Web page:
Few institutions are as steeped in tradition and history as the Supreme Court, but Justice Sandra Day O'Connor still sees the body as dynamic and diverse.

The court has six white men, one black man and two white women. They are Roman Catholics, Jews and Protestants. They hail from places as different as Pin Point, Ga., birthplace of the court's only black member, Justice Clarence Thomas, and the Arizona cattle ranch where O'Connor spent her childhood.

"Diversity is its strength, just as it is the strength of America itself," O'Connor writes in a forthcoming memoir.

The comment was not made in the context of a specific Supreme Court case and apparently was written before the court agreed to hear the marquee case of this term, a challenge of the affirmative action policies at the University of Michigan.

O'Connor's new book, "The Majesty of the Law: Reflections of a Supreme Court Justice," is part memoir and part historical account. O'Connor, the first woman to serve on the court, likens the process of selecting and confirming a justice to raising children.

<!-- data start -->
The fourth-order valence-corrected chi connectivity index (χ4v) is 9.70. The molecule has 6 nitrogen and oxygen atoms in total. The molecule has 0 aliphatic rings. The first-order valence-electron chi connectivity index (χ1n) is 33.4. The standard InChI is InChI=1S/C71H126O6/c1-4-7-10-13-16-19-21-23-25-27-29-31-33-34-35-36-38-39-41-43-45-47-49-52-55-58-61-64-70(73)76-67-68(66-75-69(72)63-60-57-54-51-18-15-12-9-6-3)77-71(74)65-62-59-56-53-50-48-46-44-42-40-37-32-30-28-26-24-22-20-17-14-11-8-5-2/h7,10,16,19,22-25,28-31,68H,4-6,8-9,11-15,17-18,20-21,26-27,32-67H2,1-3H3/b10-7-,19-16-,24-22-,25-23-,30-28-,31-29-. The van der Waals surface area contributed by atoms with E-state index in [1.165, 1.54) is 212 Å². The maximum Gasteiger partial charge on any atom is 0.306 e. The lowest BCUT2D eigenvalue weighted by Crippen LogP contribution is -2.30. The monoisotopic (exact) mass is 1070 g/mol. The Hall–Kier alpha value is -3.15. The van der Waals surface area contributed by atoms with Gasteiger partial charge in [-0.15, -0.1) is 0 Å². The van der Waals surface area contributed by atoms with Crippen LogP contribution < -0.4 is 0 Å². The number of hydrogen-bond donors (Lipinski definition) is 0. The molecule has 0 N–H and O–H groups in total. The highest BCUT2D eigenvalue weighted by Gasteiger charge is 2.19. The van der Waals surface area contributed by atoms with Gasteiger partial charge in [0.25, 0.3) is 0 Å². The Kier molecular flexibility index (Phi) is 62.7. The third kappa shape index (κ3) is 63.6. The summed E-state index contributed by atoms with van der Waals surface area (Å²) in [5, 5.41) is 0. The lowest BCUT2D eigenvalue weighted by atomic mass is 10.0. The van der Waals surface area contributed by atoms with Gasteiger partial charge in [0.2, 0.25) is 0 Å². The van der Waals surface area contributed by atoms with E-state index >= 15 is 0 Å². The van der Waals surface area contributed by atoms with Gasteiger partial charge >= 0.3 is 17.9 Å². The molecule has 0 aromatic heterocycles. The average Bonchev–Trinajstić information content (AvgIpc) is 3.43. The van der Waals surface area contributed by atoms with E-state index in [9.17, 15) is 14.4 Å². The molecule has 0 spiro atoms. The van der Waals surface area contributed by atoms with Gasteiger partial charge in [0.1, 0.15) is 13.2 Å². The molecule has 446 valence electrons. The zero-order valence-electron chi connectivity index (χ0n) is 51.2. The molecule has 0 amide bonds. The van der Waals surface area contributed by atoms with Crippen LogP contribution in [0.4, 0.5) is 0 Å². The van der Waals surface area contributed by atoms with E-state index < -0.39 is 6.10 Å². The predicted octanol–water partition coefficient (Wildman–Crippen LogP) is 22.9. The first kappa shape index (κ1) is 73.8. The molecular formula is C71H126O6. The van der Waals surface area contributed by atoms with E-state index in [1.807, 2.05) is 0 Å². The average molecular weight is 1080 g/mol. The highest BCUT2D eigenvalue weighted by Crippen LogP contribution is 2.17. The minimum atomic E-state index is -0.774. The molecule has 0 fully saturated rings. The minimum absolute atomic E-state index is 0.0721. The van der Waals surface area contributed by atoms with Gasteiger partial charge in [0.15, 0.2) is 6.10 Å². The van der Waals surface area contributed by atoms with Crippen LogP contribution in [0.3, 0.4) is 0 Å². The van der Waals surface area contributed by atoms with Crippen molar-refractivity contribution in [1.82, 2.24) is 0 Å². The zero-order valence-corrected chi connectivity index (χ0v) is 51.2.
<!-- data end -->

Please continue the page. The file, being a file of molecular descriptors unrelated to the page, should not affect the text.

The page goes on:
"The president only gets to control the process for a brief period, in choosing a particular nominee, and then the justice, like an 18-year-old, is free to ignore the president's view," she wrote.

At 73, O'Connor is among the court's oldest justices and among the longest-serving, having been appointed in 1981. She frequently is mentioned as a possible candidate for retirement at the end of the current session but has announced no plans.

Ronald Regan's choice of O'Connor for the court generated much attention. In the book, O'Connor excerpts some of the mail she got from women delighted that one of their own was picked, and from a few men horrified at the prospect.

"Back to your home and kitchen female!" a letter sent care of the White House read.

A woman advised her on dealing with her male colleagues, "Don't let them push you around."

The book is due from Random House on April 8.